So maybe Nintendo will never make a truly great Paper Mario ever again. Lucky for us, Moonsprout Games may have cracked the chemistry of what many fans actually want from the series in Bug Fables. If you're still mad about Sticker Star, or you're still reeling about Color Splash, do yourself a favor and nab this masterpiece as soon as possible, and see what all the buzz is about. Rest assured, that even if Origami King turns out to be a dud, 2020 will see at least one great game with Paper Mario mechanics…even if it doesn't bear its name.
Kevin Smith built a career on fan service, and Jay and Silent Bob: Mall Brawl is as fan service-y as it gets. On its face, it's a typical arcade beat-'em-up, but with a shiny View Askew coat of paint. If you're looking for a solid brawler that harkens to the NES days or you're an aficionado of Smith's filmography, it's easy to recommend this charming title.
BE-A Walker may be a "walking simulator" but it's nowhere near as humdrum as the genre suggests. The easy to pick up, difficult to master controls make the Joy-Cons work in tandem, in near-perfect harmony. The difficulty curve may be too much for some to handle, but if you're looking for a satisfying challenge, this may just be it.
If you put Zelda's action-RPG system, Paper Mario's platforming, and a heavy dash of voxel graphics into a blender, you'd likely get something resembling Skellboy. At times, admittedly, the game lacks polish and can drag quite a bit, especially in the beginning. Nevertheless, it brings new ideas to the platforming and RPG genres, while looking pretty stellar to boot.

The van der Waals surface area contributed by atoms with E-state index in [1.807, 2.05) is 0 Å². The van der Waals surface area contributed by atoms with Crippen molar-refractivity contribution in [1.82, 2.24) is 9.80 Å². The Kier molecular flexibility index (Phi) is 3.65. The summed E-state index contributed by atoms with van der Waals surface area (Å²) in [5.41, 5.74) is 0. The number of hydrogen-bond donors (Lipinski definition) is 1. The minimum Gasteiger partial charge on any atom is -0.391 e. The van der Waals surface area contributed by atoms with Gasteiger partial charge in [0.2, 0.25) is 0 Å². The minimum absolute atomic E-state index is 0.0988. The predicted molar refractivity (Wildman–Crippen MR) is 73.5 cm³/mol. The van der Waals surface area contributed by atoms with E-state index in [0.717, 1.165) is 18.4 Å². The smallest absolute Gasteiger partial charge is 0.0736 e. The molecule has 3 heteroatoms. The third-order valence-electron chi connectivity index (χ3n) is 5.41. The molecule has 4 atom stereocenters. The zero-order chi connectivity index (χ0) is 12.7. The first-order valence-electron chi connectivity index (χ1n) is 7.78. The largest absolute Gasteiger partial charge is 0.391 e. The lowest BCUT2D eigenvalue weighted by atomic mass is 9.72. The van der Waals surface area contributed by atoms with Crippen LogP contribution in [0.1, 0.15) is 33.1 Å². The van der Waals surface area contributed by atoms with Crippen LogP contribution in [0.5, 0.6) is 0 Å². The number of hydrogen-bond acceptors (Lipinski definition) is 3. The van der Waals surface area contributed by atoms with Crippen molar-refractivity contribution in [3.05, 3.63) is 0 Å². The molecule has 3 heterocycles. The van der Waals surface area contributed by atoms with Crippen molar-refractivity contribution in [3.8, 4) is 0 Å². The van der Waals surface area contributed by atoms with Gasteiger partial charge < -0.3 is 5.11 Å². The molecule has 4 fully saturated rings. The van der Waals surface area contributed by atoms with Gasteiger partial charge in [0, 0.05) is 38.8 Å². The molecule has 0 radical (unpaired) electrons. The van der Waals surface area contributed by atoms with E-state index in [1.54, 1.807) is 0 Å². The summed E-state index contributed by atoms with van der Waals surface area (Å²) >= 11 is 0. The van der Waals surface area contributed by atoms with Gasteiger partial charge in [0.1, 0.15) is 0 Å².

To succeed as a Metroidvania, a game has to set itself apart from the rest. SuperEpic’s second-screen mini-game approach is not only an innovative concept, it helps underline the satirical conceit the game’s story lays out. Even with its shallow combo-based combat system, there’s plenty here for fans of the genre to enjoy.
In 2019, I thought I'd seen everything that top-down action-rpgs could dish out. Sparklite is nothing short of a happy surprise, offering new spins on a time-honored genre. From its beautiful graphics to its addictive gameplay, giving this fresh entry anything less than a perfect score would be criminal.
HAUNTED: Halloween '86 is a follow-up to a technically revolutionary concept made real, and unlike many daunting modern titles, it actually pays off in what it's trying to accomplish. Considering that it's made within the technical confines of the NES while retaining modern gaming sensibilities, it's hard not to recommend this charming beat 'em up. I can even overlook the dismal concept of candy corn restoring health.
Digimon Cyber Sleuth comprises of two nearly perfect Digimon game experiences, but unfortunately, they're smack dab in the middle of an experiment in the franchise that feels much more like a chore than a game. When you're finding, raising, and battling Digimon, you'll be in heaven. But the insane amount of unskip-able dialogue and shallow "mystery-solving" gameplay is enough to turn off even the most dedicated fan.